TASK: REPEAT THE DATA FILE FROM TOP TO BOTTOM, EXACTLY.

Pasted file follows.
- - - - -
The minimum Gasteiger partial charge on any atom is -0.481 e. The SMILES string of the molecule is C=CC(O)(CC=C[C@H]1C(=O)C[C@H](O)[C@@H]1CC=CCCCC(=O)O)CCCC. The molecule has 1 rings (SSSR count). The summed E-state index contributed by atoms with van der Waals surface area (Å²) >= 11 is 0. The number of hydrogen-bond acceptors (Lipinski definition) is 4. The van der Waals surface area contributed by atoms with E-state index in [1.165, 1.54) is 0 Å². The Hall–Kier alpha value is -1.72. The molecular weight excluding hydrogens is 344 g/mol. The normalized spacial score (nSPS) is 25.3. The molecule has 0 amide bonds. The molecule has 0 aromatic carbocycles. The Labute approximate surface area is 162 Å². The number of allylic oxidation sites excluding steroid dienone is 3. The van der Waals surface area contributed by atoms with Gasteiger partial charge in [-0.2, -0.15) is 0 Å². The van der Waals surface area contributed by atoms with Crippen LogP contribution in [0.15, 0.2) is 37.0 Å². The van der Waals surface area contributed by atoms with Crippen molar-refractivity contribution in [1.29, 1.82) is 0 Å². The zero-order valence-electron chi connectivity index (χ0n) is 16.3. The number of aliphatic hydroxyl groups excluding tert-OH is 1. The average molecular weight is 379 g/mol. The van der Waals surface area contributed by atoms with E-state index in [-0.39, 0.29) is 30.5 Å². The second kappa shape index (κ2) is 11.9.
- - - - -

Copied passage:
The minimum Gasteiger partial charge on any atom is -0.481 e. The SMILES string of the molecule is C=CC(O)(CC=C[C@H]1C(=O)C[C@H](O)[C@@H]1CC=CCCCC(=O)O)CCCC. The molecule has 1 rings (SSSR count). The summed E-state index contributed by atoms with van der Waals surface area (Å²) >= 11 is 0. The number of hydrogen-bond acceptors (Lipinski definition) is 4. The van der Waals surface area contributed by atoms with E-state index in [1.165, 1.54) is 0 Å². The Hall–Kier alpha value is -1.72. The molecular weight excluding hydrogens is 344 g/mol. The normalized spacial score (nSPS) is 25.3. The molecule has 0 amide bonds. The molecule has 0 aromatic carbocycles. The Labute approximate surface area is 162 Å². The number of allylic oxidation sites excluding steroid dienone is 3. The van der Waals surface area contributed by atoms with Gasteiger partial charge in [-0.2, -0.15) is 0 Å². The van der Waals surface area contributed by atoms with Crippen LogP contribution in [0.15, 0.2) is 37.0 Å². The van der Waals surface area contributed by atoms with Crippen molar-refractivity contribution in [1.29, 1.82) is 0 Å². The zero-order valence-electron chi connectivity index (χ0n) is 16.3. The number of aliphatic hydroxyl groups excluding tert-OH is 1. The average molecular weight is 379 g/mol. The van der Waals surface area contributed by atoms with E-state index in [-0.39, 0.29) is 30.5 Å². The second kappa shape index (κ2) is 11.9.